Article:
In-situ monitoring of biofouling on reverse osmosis membranes: Detection and mechanistic study using electrical impedance spectroscopy

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Journal Article
Journal of Membrane Science, 2016, 518 pp. 229 - 242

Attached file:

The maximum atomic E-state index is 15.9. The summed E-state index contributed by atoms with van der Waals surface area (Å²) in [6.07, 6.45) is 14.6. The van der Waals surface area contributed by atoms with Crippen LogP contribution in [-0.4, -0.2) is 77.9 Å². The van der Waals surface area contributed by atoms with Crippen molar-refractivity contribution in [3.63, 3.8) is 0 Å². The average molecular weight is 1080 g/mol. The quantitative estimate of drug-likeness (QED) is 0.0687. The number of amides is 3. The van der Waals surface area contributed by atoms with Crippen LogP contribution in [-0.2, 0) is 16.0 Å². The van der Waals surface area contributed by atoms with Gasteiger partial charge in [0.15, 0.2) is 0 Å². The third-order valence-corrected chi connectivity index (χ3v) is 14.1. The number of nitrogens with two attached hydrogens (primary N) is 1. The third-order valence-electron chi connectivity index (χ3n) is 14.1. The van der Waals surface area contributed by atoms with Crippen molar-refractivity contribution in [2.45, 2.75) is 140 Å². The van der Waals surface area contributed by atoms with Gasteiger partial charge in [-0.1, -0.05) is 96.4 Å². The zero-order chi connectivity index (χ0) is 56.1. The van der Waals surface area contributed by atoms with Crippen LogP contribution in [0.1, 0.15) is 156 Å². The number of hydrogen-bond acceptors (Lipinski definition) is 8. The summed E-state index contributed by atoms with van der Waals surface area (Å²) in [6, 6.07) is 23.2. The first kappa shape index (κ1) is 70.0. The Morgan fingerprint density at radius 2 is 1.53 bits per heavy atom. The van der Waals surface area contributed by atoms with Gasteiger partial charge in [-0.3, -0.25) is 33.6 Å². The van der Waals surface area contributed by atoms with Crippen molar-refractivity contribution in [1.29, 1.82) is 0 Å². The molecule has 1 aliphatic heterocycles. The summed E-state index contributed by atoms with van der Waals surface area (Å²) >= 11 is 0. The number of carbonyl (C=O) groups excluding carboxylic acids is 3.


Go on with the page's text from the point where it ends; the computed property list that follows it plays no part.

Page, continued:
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© 2016 Elsevier B.V. Electrical impedance spectroscopy (EIS) was employed to monitor biofilm formation on the membrane surface in-situ and non-invasively. An EIS-derived parameter, the normalized conductance of the diffusion polarization (GDP) layer showed two stages of biofilm formation. The first stage was related to the accumulation of bacterial cells and the formation of the respiration products from the bacteria. The second stage referred to the accumulation of the extracellular polymeric substances (EPS) which was the main component for the formation of the biofilm matrix. The effect of a biostat, sodium azide was also investigated and its presence slowed down the growth of bacteria and caused the partial detachment of bacteria from the membrane surface. Sodium azide's effects were also reflected in the normalized GDP plot. The sustainable flux, at which the fouling was minimal, could be estimated from the rate of change of the initial increase of the normalized GDP with respect to flux. Conventional monitoring methods such as transmembrane pressure (TMP) or autopsy by confocal laser scanning microscopy (CLSM) on their own gave little insights into the mechanisms of the biofilm formation. This study demonstrates the ability of EIS to be incorporated into a “canary” cell located in a side stream of the high pressure membrane vessel for the monitoring of biofouling as well as for the assessment of the cleaning efficiency in a water treatment plant.
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